From temporary work visa to permanent residency

Some employment-based immigration involves obtaining a temporary work visa before becoming a permanent resident. Common temporary categories include H-1B, L-1, and TN status. These allow temporary U.S. work authorization but must maintain the requirements of the visa category.

While on a temporary visa, the employer may sponsor the worker for a green card through labor certification and an immigrant petition. That starts the permanent residency process, which typically takes 1-2 years. The foreign national must remain eligible and in lawful status during this time.

Once approved for a green card, permanent residents can transition from their temporary status, which is valid only for a specific employer or role. At this point, green card holders have authorization to live and work indefinitely in any job or role in the U.S.

Remaining in the country is no longer contingent on temporary sponsorship criteria. Permanent residents are eligible for a 10-year green card and can begin the naturalization process to U.S. citizenship after five years of lawful residency, with brief trips abroad allowed.

Transitioning from temporary to permanent status provides much greater stability and rights.

How to Apply for an Employment-Based Green Card?

The first step is determining eligibility by checking which preference category qualifications are met based on factors like the job, education level, and experience.

The main categories are EB-1, EB-2, and EB-3, while others have special eligibility rules. A qualified employer willing to sponsor permanent residency requires a legitimate job offer. The employer must prove to the government's satisfaction that no Americans can fill the role.

After conducting national recruitment efforts, the employer then performs the labor certification process with the Department of Labor. That ensures the job offer complies with fair wages and standards for working conditions.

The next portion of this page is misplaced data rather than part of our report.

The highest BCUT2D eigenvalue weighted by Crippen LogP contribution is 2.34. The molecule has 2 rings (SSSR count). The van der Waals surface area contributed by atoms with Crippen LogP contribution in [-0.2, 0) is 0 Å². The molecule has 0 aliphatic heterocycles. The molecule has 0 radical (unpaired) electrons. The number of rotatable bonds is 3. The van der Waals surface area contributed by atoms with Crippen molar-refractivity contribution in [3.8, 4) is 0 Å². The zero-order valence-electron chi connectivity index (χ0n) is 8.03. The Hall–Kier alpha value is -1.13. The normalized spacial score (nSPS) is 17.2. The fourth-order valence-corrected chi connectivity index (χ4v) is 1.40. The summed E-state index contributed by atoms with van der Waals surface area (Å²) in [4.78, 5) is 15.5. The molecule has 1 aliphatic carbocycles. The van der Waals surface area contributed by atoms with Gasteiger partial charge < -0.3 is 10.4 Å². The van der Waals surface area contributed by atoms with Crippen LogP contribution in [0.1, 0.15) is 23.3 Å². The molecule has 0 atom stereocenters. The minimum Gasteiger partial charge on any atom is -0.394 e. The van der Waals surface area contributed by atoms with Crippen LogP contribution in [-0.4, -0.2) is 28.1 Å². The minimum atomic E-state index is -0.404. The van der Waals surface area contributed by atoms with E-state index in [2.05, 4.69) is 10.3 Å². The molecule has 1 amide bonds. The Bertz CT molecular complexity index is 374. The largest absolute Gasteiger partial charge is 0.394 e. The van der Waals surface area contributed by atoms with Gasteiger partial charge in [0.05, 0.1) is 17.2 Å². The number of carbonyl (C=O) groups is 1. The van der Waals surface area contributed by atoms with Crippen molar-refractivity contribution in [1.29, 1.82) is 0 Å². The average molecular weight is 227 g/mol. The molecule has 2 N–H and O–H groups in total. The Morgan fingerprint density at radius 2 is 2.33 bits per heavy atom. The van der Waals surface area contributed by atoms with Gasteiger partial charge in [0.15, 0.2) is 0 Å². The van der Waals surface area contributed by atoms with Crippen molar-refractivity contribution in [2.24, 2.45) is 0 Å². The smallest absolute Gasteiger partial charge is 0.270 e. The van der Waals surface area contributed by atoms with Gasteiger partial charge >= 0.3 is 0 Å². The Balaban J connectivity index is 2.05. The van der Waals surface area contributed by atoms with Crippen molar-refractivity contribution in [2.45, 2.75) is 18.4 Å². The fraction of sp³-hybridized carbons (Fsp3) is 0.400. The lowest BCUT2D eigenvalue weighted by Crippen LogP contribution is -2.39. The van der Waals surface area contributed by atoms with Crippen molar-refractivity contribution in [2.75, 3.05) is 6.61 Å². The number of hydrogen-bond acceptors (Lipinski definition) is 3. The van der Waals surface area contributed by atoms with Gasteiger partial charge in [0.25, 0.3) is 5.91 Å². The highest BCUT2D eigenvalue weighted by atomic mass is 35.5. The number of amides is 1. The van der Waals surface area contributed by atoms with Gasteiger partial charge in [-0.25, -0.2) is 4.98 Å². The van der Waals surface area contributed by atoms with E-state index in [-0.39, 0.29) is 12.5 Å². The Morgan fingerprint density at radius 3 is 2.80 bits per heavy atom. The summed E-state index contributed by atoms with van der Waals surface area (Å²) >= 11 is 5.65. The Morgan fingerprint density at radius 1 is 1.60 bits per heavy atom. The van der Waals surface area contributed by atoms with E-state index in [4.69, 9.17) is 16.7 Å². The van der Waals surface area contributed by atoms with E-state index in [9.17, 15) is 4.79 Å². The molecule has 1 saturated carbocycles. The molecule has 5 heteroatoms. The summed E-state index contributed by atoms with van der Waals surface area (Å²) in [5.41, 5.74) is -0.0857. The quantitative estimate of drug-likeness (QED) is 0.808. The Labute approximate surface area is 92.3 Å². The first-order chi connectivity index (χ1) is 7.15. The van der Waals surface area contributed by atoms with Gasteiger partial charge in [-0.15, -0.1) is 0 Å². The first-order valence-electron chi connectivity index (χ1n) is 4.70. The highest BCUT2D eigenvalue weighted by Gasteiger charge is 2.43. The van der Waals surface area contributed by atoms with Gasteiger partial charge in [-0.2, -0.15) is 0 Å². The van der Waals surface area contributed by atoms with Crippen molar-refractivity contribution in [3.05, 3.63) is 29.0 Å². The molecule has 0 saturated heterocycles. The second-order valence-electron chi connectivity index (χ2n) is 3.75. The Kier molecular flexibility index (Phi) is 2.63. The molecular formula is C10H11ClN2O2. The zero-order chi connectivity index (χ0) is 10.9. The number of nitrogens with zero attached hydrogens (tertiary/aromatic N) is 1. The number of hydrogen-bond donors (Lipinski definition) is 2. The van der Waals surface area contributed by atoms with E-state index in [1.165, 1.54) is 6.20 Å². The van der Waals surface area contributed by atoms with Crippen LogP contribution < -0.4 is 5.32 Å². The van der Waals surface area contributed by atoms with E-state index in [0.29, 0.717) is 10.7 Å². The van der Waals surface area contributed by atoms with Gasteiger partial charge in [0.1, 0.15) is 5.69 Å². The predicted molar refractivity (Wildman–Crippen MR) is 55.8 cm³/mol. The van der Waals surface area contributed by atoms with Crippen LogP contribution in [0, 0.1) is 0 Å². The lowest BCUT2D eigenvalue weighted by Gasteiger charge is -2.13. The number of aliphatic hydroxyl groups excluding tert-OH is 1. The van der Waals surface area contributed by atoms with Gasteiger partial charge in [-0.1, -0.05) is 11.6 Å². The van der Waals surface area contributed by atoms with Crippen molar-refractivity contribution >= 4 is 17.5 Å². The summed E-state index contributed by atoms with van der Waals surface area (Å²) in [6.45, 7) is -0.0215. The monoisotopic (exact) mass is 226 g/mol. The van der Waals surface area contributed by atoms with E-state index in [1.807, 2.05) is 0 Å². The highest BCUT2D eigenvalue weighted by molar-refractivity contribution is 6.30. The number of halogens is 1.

With an approved labor certification, the employer can file the necessary immigration forms, such as I-140 and I-485, to formally sponsor the individual, along with fees, medical exam results, and background checks.

Once petitions are submitted, processing usually takes 12-24 months if a visa is available according to the priority date. The sponsored job must be maintained throughout this period until approval is received.

An interview may be conducted at a USCIS field office or abroad at a consulate before being granted lawful permanent resident status and receiving documentation.

WARNING: The foregoing is an article discussing legal issues. It is not intended to be a substitute for legal advice. We recommend that you get competent legal advice specific to your case.

Resources / Helpful Links:

  • Green Card for Employment-Based Immigrants (USCIS)
  • Employment-Based Immigrant Visas (US Department of State)
  • Permanent Workers (USCIS)
  • Immigrant visa to work in the U.S. (Usa.gov)
  • I-140, Immigrant Petition for Alien Workers (USCIS)
  • Permanent Labor Certification (U.S. DOL)
  • Permanent Labor Certification Details (U.S. DOL - Employment & Training Administration)
  • Inmigración basada en el empleo en los Estados Unidos (K & G Law, LLP)
  • H-1B visa (K & G Law, LLP)
  • Questions about the EB visas?